HC Deb 26 October 1987 vol 121 cc14-5
25. Mr. Allen

asked the right hon. Member for Ashton under Lyme, answering on behalf of the Public Accounts Commission, if he will give details of the occasions since 1984 when the Public Accounts Commission has modified, under section 4(2) of the National Audit Act 1983, the estimate prepared by the Comptroller and Auditor General so as to provide for an increase in the number of staff employed in the National Audit Office.

Mr. Robert Sheldon

(on behalf of the Public Accounts Commission): I have been asked to reply on this occasion.

The Commission and the Comptroller and Auditor General have consistently agreed on the desirability of planned expansion of staff numbers in the NAO. In consequence, there was no need for the commission to modify any of the estimates laid before it under the National Audit Act by the C and AG.

Mr. Allen

Will my right hon. Friend list those PAC reports for which the Government still have not—[HON. MEMBERS: "Reading."]

Mr. Speaker

Order. Will the hon. Gentleman refer briefly to his notes rather than reading from them?

Mr. Allen

Does my right hon. Friend agree that the failure to put the reports before the House is a denial of parliamentary scrutiny? Does my right hon Friend concede that if additional staff were available for the National Audit Office the House could scrutinise the expenditure of the nationalised industries, M 15 and M16, as well as the special employment schemes, which do not currently come within the PAC remit?

Mr. Sheldon

It is, of course, a fact that the National Audit Office has difficulty in recruiting and keeping its staff, mainly because of the salary levels offered in the City, among other places. We have the further problem that nationalised industries lie outside our remit, as defined by the National Audit Act. What we can do is to ask the sponsoring Departments to come before us so that we can question them. However, we do not have direct entry into the nationalised industries? Some people think that that is a pity, but legislation is required to enable the PAC and the National Audit Office to have that entry.

Mr. Campbell-Savours

Will my right hon. Friend congratulate Sir Gordon Downey on his retirement? Is my right hon. Friend aware of the feeling abroad that Sir Gordon's successor should come from outside the Civil Service and from the private sector? If the problem of attracting anyone from the private sector is pay, will my right hon. Friend put it to the Prime Minister that the salary scale for the Comptroller and Auditor General should be substantially increased so that we can attract people of the calibre necessary to ensure that the Department is run effectively?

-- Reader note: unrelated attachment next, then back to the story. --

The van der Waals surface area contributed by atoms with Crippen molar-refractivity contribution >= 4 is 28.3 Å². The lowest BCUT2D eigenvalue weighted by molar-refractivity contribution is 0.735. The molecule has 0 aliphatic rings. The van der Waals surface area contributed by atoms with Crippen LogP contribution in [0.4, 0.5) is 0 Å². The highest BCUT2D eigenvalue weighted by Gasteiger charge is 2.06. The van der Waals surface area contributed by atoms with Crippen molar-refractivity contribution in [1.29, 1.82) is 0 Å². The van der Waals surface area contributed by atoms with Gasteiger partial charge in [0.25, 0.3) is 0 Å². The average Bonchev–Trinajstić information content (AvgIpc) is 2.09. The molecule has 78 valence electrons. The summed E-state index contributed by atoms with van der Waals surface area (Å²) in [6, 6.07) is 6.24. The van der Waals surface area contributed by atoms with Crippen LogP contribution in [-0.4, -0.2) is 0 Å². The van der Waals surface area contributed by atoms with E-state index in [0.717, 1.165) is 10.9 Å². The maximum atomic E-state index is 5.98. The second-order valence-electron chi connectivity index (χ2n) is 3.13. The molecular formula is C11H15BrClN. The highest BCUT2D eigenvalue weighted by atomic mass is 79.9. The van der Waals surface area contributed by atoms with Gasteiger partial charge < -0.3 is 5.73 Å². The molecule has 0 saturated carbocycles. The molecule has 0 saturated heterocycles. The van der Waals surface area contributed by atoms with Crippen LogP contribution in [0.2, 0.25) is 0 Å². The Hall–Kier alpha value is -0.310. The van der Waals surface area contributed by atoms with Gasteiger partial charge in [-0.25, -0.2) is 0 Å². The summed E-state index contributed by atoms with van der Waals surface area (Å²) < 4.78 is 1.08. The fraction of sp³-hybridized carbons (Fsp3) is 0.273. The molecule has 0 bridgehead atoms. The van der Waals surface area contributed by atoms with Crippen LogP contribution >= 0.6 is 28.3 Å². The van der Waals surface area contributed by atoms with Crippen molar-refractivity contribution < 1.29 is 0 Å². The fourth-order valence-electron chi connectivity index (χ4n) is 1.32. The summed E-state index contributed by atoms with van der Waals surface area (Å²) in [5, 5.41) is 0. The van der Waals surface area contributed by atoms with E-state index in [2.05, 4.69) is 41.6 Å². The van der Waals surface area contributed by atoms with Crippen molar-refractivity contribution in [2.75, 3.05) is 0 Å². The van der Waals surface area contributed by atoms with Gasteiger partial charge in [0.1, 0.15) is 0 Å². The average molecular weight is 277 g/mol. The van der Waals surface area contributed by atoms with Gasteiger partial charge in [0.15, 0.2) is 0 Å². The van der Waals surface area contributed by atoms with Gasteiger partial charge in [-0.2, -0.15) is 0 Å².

Mr. Sheldon

I am happy to pay tribute to the Comptroller and Auditor General, Sir Gordon Downey, who has been outstanding and a most effective Officer of the House of Commons. He set up the National Audit Office in a way which has commended itself to the whole of the Public Accounts Committee and the Public Accounts Commission. In relation to his replacement, there are problems about salary levels which are different in the public service from those which apply outside. That has caused some problems of which my hon. Friend will be aware. These are matters for further negotiation.

Mr. McAllion

My right hon. Friend seemed to suggest that there would be no independent audit for important nationalised industries such as the British Steel Corporation. That being so, how can we have faith in the assessment of performance of plants within the corporation, such as Ravenscraig, other than by believing what we are told by Ministers or BSC management? As it is widely held in Scotland that both BSC management and Ministers are intent on the closure of Ravenscraig, how can we have faith in any assessment that Ravenscraig is losing money compared with any other BSC plant?

Mr. Sheldon

Accountability lies with the Minister of the sponsoring Department coming to the House of Commons. As I said earlier, the Comptroller and Auditor General does not have direct rights to investigate the books and accounts of those nationalised industries. It would require further legislation to do that. Of course, that could be done by a private Member's Bill, if one were considered, but how far it would proceed in the House would be something for the Leader of the House and others to take into account.